OOoh, this thread is definitely rubbing up against my "pop culture is subjective" nerve.
I adore Lolita. Nabokov's skill with the English language is superb. For instance, the opening paragraph, with its extreme alliteration, gives me the shivers: Loo-lee-ta: the tip of the tongue taking a trp of three steps down the palate to tap, a three, on the teeth. Lo. Lee. Ta. The fact that he's working in his second (third? fourth?) language makes it all the more impressive.
And what a character! The ultimate in unreliable narrator! The skill Nabokov has in SHOWING, through Humbert Humbert's narration, that everything he is SAYING is a lie. It's like a dance, where one is weaving through his constant falsehoods to find the truth of poor Delores's fate. As an MFA student in fiction writing, I marvel at his ability to undermine his main character at every turn.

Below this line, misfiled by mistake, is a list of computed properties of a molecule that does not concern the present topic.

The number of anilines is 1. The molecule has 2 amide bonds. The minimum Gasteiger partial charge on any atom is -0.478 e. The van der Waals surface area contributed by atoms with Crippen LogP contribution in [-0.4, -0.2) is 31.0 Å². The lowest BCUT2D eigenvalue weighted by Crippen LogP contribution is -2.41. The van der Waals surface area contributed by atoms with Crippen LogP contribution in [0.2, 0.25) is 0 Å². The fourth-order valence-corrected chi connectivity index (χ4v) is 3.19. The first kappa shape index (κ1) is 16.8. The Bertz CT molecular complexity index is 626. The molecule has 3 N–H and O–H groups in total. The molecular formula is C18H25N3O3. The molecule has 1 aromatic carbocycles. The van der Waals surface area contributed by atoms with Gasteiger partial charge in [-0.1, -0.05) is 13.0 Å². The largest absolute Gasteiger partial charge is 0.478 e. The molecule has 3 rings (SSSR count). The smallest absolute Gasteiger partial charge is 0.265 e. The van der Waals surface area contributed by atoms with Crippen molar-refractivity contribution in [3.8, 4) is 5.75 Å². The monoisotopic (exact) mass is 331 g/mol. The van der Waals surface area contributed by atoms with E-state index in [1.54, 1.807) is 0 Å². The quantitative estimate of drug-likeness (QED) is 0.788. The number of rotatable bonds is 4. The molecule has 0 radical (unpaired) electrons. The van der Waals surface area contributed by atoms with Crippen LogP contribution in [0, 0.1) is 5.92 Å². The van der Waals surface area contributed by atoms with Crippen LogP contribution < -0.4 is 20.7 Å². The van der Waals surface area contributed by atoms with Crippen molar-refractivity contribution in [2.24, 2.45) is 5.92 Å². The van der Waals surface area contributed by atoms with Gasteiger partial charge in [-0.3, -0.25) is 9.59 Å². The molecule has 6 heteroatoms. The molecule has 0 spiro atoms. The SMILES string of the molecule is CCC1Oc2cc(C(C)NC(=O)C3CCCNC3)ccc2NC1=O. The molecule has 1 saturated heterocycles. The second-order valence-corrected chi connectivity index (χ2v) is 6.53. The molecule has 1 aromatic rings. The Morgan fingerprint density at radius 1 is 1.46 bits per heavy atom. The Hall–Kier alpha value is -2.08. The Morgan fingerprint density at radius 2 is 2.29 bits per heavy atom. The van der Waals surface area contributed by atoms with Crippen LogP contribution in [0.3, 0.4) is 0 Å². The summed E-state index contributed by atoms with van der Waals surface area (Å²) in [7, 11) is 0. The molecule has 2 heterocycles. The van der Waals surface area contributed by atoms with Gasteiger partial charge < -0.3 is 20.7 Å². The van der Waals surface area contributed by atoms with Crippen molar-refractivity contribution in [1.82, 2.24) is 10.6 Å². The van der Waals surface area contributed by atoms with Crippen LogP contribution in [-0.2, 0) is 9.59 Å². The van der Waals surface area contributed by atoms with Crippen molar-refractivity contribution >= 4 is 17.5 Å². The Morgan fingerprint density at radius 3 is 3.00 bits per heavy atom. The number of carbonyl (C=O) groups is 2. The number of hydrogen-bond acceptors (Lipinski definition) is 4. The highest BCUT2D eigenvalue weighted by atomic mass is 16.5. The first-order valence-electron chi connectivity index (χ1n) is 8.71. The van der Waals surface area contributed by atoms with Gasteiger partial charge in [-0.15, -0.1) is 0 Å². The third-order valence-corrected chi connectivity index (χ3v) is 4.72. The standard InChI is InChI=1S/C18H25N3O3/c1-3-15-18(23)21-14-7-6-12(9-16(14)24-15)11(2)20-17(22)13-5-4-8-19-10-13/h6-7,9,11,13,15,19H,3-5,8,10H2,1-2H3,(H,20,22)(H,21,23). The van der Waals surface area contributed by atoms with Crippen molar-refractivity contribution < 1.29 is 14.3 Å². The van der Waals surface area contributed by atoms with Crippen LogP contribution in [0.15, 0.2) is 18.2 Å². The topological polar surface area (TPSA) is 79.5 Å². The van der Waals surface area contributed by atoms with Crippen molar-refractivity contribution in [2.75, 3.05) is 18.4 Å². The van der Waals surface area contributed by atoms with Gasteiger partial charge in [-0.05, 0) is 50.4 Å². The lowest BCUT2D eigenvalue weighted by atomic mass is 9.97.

I need to pick up Pale Fire. I've heard from Nabokov enthusiasts that, while Lolita is his most famous (probably because of the subject matter), Pale Fire is his best.
Anna Karenina, however, bores me. War and Peace was better. And when it comes to 19th century Russian writers, I like Dostoevsky better than Tolstoy, anyway. Crime and Punishment was awesome.